In another embodiment, a vertical antenna radiates a narrow beam capable of tracking the aircraft in flight. Antennas systems capable of tracking a mobile user, (“smart antennas”), are capable of projecting a narrow beam to a mobile user. By transmitting a narrow beam, interference in the system is greatly minimized because the signal is transmitted primarily only to the aircraft at which the mobile user is a passenger.
FIG. 16 is a simplified block diagram depicting a plurality of receivers 80 and multiple receive antennas 28 a, 28 b, and 28 c. For example, the three receive antennas 28 a, 28 b, and 28 c may each have 120 degree patterns to provide substantially 360 degrees of coverage in the horizontal plane, similar to what was shown in FIG. 14. If desired, the multiple receive antennas 28 a, 28 b, and 28 c may be oriented to provide coverage in specific air corridors. Multiple receive antennas 28 a, 28 b, and 28 c are each shown connected to a combiner 82. The combined signals are then split into separate signals by a splitter 88 in order to feed each of the plurality of receivers 80. Each of the plurality of receivers 80 therefore can receive a signal from any of the receive antennas 28 a, 28 b, and 28 c. The number of receivers 80 may be based on the coverage and capacity requirements of the specific cell site. Although three antennas are shown in FIG. 16, other numbers of antennas may be used in this receiver configuration.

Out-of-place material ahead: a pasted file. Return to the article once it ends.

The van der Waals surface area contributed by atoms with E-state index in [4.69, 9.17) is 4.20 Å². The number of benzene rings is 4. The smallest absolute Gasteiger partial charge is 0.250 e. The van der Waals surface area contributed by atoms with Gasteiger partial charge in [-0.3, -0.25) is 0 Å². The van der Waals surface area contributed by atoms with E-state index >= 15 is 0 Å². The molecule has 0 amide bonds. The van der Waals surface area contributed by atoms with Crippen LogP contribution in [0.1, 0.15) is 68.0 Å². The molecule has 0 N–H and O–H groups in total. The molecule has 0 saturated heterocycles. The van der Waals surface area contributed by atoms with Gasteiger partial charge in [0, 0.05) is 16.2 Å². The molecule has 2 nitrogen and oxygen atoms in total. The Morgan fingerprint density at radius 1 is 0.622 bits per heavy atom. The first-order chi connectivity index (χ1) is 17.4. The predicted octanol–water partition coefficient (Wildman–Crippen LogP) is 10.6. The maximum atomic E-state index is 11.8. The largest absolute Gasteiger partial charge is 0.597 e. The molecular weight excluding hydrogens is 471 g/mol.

FIG. 17 depicts an illustrative interconnection scheme for a plurality of transmitters 90 connected to a combiner 96 in order to combine transmit signals together. Splitter 92 then is connected to a plurality of transmit antennas 29 a, 29 b, and 29 c in order to provide the combined transmit signals to each of the plurality of transmit antennas 29 a, 29 b, and 29 c. The plurality of transmitters 90 provide the corresponding transmit signals to the complementary receiver system 80 of FIG. 16. The antennas 29 a, 29 b, and 29 c may be oriented differently to provide customized coverage for a particular air cell site. This scheme also provides the advantage of increasing the capacity of an air BTS 70 by providing more than one transmitter 90. Additionally, another advantage of this scheme is that any of the transmitters can communicate with an aircraft located in any of the antennas 29 a, 29 b, and 29 c. This is because the transmit signals from each of the plurality of transmitters 90 are radiated by the plurality of transmit antennas 29 a, 29 b, and 29 c.